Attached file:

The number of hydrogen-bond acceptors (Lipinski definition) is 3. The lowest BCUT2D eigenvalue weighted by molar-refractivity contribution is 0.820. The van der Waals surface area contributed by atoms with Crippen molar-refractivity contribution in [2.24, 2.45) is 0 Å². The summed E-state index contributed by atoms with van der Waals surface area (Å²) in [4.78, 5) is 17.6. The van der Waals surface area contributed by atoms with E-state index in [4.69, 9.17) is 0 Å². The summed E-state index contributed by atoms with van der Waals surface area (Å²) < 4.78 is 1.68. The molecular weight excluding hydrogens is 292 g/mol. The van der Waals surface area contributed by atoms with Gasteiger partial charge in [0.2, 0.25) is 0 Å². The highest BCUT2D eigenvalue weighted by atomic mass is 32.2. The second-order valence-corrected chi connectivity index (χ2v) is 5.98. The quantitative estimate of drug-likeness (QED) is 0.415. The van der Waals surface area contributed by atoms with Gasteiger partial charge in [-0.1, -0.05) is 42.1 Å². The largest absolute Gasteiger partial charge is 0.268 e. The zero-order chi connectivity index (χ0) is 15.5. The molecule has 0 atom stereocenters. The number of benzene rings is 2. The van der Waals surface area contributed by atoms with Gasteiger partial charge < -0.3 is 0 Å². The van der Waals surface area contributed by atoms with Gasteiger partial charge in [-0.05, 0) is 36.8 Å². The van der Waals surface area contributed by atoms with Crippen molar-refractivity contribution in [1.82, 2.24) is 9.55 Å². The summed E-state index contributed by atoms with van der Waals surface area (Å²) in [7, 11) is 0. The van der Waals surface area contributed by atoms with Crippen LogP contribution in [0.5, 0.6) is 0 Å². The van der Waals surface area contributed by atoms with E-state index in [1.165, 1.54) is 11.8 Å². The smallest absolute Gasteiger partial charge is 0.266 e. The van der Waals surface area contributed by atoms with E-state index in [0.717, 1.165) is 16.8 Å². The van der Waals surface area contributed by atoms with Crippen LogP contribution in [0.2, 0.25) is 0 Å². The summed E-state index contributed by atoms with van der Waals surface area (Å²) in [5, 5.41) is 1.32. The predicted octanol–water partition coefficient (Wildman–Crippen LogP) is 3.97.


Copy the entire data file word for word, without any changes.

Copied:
The number of hydrogen-bond acceptors (Lipinski definition) is 3. The lowest BCUT2D eigenvalue weighted by molar-refractivity contribution is 0.820. The van der Waals surface area contributed by atoms with Crippen molar-refractivity contribution in [2.24, 2.45) is 0 Å². The summed E-state index contributed by atoms with van der Waals surface area (Å²) in [4.78, 5) is 17.6. The van der Waals surface area contributed by atoms with E-state index in [4.69, 9.17) is 0 Å². The summed E-state index contributed by atoms with van der Waals surface area (Å²) < 4.78 is 1.68. The molecular weight excluding hydrogens is 292 g/mol. The van der Waals surface area contributed by atoms with Gasteiger partial charge in [0.2, 0.25) is 0 Å². The highest BCUT2D eigenvalue weighted by atomic mass is 32.2. The second-order valence-corrected chi connectivity index (χ2v) is 5.98. The quantitative estimate of drug-likeness (QED) is 0.415. The van der Waals surface area contributed by atoms with Gasteiger partial charge in [-0.1, -0.05) is 42.1 Å². The largest absolute Gasteiger partial charge is 0.268 e. The zero-order chi connectivity index (χ0) is 15.5. The molecule has 0 atom stereocenters. The number of benzene rings is 2. The van der Waals surface area contributed by atoms with Gasteiger partial charge < -0.3 is 0 Å². The van der Waals surface area contributed by atoms with Gasteiger partial charge in [-0.05, 0) is 36.8 Å². The van der Waals surface area contributed by atoms with Crippen molar-refractivity contribution in [1.82, 2.24) is 9.55 Å². The summed E-state index contributed by atoms with van der Waals surface area (Å²) in [7, 11) is 0. The van der Waals surface area contributed by atoms with Crippen LogP contribution in [0.5, 0.6) is 0 Å². The van der Waals surface area contributed by atoms with E-state index in [1.165, 1.54) is 11.8 Å². The smallest absolute Gasteiger partial charge is 0.266 e. The van der Waals surface area contributed by atoms with E-state index in [0.717, 1.165) is 16.8 Å². The van der Waals surface area contributed by atoms with Crippen LogP contribution in [0.2, 0.25) is 0 Å². The summed E-state index contributed by atoms with van der Waals surface area (Å²) in [5, 5.41) is 1.32. The predicted octanol–water partition coefficient (Wildman–Crippen LogP) is 3.97.